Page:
The Dyatlov Pass Incident

The Dyatlov Pass Incident


Reviewed by: David Graham

Renny Harlin returns to a peak of his chequered career by giving his latest venture a setting reminiscent of taut mountaineering thriller Cliffhanger. What really distinguishes this potboiler however is its canny fusion of the found footage format – so often concerned with urban legend already – with actual historical mystery, replaying the well-documented titular incident with a young modern cast. Enlivened by the spectacularly oppressive locations and the narrative’s air of ambiguity, it’s not entirely successful but it’s gripping entertainment that maintains a sense of mystery right up to its insane everything-but-the-kitchen-sink climax.

50 years ago, a fascinating mystery developed around a group of nine seasoned hikers who went missing in the Carpathian mountains. The facts surrounding the discovery of their scattered corpses – with some suffering massive internal injuries and others seemingly fleeing their tents stark naked – have been rationalised by some, while wild conspiracy theories covering everything from UFOs to military cover-ups have flared up amongst others.

A team of American students embark on the same trek determined to uncover the truth, but it’s not long before they’re experiencing some disturbing phenomena first-hand By now, this genre is merely familiar where it used to be frighteningly effective, but Harlin’s classical build-up works well, delivering the usual mix of gentle mock-doc satire, prickly protagonists and eerie foreshadowing. As the annoying but convincing ensemble reach the Russian towns at the foot of the mountains, several engaging fish-out-of-water scenes play out, authentic detail combining with horror tropes – warnings from locals, interviews with witnesses – to instil genuine dread and build tangible intrigue.

The trek itself initially follows the precise path of every other lost-in-the-wilderness horror, with tentative romance and campfire frolics giving way to unsettling happenings of both natural origin and something more inexplicable. A centrepiece disaster is particularly impressive, the panic-stricken shakey-cam working to Harlin’s advantage in making the set-piece appear more realistic than his budget would otherwise achieve. It’s a brilliantly intense sequence, where the messiness of the format really immerses the viewer in the ferocious elements.

Then comes the inevitable Blair Witch-style squabbling over what to do, while injury predictably splits the group into packs. Up to this point there have been brief glimpses of background horrors that hinted at a larger story, but Harlin exponentially throws more into the mix to keep the viewer on their toes and stoke the flames of his mystery even further. Every time he reveals something that threatens to tip the plot into the realm of the ridiculous, along comes another unexpected thread that’s so out there as to stifle any guffaws through sheer brazen showmanship.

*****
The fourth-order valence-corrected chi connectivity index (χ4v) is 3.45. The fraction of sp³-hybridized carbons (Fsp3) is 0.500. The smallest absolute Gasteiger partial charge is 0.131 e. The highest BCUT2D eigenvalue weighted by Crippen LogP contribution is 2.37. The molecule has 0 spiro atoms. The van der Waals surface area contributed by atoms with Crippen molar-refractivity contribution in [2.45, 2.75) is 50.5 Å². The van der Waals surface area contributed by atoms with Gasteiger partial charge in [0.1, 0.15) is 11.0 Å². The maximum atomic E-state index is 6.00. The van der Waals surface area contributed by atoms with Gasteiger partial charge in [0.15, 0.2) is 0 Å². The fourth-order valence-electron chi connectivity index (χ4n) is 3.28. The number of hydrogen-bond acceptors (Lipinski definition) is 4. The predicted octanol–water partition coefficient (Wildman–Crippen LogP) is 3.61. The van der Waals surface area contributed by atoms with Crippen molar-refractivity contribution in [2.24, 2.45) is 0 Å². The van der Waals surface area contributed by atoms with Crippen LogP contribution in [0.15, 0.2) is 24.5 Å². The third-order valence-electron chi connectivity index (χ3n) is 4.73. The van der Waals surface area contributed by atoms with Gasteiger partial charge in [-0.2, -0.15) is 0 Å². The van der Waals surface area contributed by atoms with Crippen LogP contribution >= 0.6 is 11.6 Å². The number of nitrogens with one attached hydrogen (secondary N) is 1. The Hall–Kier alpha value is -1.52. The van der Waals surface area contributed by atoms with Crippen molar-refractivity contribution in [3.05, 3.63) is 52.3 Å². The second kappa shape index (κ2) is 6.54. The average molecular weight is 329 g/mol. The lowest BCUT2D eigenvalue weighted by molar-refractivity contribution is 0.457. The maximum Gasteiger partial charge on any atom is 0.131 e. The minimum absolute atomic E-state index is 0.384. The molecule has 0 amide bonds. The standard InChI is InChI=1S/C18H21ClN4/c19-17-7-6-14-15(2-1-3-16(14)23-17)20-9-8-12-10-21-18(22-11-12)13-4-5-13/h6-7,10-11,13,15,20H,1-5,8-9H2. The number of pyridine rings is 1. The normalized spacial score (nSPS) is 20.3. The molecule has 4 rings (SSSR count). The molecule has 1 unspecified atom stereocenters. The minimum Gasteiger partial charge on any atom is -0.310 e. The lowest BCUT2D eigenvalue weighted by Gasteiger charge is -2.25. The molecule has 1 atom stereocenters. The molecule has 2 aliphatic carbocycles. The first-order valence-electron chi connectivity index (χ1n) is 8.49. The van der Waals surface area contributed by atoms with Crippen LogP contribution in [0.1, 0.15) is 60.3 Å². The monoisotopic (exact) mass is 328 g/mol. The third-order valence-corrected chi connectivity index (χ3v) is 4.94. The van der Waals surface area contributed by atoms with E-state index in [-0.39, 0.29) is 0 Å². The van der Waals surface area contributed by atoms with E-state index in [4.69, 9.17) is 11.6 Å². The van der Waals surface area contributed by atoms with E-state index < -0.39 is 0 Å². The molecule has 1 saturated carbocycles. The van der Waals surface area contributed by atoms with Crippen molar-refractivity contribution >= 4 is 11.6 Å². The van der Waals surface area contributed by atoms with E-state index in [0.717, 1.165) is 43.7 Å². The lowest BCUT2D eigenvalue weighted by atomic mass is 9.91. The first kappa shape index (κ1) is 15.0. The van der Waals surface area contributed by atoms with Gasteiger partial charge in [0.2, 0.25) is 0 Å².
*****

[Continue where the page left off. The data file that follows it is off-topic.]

The acting is solid across the board, with Gemma Atkinson acing a Yank accent and proving she’s more than a pert pair of breasts for once (although Harlin and his characters get plenty of cringe-inducing mileage out of them), while Holly Goss makes an appealing and grounded heroine. The lads are a little less well rounded, but there’s tangible friction between cocky Matt Stokoe and headstrong jock Ryan Hawley while Luke Albright proves palpably sensitive, his bond with Goss offering some mid-way respite from the bickering.

It’s not exactly reinventing the wheel but like Barry Levinson’s The Bay, The Dyatlov Pass Incident is an immersive experience that only abandons believability in its final stretch, and at least does so with gonzo gusto. Found footage fans will find plenty to shiver their timbers– despite the action eventually ripping off everything from Rec to Paranormal Activity – and open-minded horror fans should find the progressive sense of mystery alluring. It’s great to see that Harlin still knows how to get the viewer’s juices going, and if this is what he can pull off with a tiny budget, imagine what he might do given another shot at the big time.

Reviewed on: 17 Sep 2013
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Five young filmmakers investigate the mysterious disappearance of a group of hikers in a remote mountain pass.
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Director: Renny Harlin

Writer: Vikram Weet

Starring: Richard Reid, Gemma Atkinson, Matt Stokoe, Luke Albright, Holly Goss

Year: 2013

Runtime: 90 minutes

BBFC: 15 - Age Restricted

Country: US


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